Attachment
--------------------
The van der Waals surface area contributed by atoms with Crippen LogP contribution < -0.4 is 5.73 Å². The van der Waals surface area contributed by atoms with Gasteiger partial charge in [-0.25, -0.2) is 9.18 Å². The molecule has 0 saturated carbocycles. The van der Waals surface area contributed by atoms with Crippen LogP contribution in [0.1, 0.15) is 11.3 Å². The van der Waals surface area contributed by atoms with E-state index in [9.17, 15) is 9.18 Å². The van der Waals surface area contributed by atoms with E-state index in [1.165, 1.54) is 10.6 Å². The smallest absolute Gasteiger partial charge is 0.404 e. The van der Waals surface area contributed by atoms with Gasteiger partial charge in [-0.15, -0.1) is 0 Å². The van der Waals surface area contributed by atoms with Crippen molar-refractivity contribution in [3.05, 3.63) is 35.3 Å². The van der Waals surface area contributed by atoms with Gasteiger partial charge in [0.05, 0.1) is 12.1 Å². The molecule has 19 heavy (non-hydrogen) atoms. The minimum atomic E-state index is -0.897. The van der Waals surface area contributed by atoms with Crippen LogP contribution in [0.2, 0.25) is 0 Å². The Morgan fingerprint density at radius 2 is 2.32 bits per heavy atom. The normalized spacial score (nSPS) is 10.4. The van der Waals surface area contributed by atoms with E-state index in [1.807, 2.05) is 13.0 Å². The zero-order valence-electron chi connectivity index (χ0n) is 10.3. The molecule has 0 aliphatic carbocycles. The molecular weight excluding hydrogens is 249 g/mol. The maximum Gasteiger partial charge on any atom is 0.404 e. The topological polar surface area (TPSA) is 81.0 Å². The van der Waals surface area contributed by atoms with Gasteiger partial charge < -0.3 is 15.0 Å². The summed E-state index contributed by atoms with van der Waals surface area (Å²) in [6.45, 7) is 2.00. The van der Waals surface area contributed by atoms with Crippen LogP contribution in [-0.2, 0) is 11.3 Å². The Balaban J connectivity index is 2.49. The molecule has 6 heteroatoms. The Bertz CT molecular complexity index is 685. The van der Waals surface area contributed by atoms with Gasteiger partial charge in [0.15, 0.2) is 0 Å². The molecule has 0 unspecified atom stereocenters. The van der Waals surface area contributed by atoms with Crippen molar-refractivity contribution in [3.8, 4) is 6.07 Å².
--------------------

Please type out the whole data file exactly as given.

The van der Waals surface area contributed by atoms with Crippen LogP contribution < -0.4 is 5.73 Å². The van der Waals surface area contributed by atoms with Gasteiger partial charge in [-0.25, -0.2) is 9.18 Å². The molecule has 0 saturated carbocycles. The van der Waals surface area contributed by atoms with Crippen LogP contribution in [0.1, 0.15) is 11.3 Å². The van der Waals surface area contributed by atoms with E-state index in [9.17, 15) is 9.18 Å². The van der Waals surface area contributed by atoms with E-state index in [1.165, 1.54) is 10.6 Å². The smallest absolute Gasteiger partial charge is 0.404 e. The van der Waals surface area contributed by atoms with Gasteiger partial charge in [-0.15, -0.1) is 0 Å². The van der Waals surface area contributed by atoms with Crippen molar-refractivity contribution in [3.05, 3.63) is 35.3 Å². The van der Waals surface area contributed by atoms with Gasteiger partial charge in [0.05, 0.1) is 12.1 Å². The molecule has 19 heavy (non-hydrogen) atoms. The minimum atomic E-state index is -0.897. The van der Waals surface area contributed by atoms with Crippen LogP contribution in [0.2, 0.25) is 0 Å². The Morgan fingerprint density at radius 2 is 2.32 bits per heavy atom. The normalized spacial score (nSPS) is 10.4. The van der Waals surface area contributed by atoms with E-state index in [1.807, 2.05) is 13.0 Å². The zero-order valence-electron chi connectivity index (χ0n) is 10.3. The molecule has 0 aliphatic carbocycles. The molecular weight excluding hydrogens is 249 g/mol. The maximum Gasteiger partial charge on any atom is 0.404 e. The topological polar surface area (TPSA) is 81.0 Å². The van der Waals surface area contributed by atoms with Gasteiger partial charge < -0.3 is 15.0 Å². The summed E-state index contributed by atoms with van der Waals surface area (Å²) in [6.45, 7) is 2.00. The van der Waals surface area contributed by atoms with Crippen LogP contribution in [-0.2, 0) is 11.3 Å². The Balaban J connectivity index is 2.49. The molecule has 6 heteroatoms. The Bertz CT molecular complexity index is 685. The van der Waals surface area contributed by atoms with Gasteiger partial charge in [0.15, 0.2) is 0 Å². The molecule has 0 unspecified atom stereocenters. The van der Waals surface area contributed by atoms with Crippen molar-refractivity contribution in [3.8, 4) is 6.07 Å².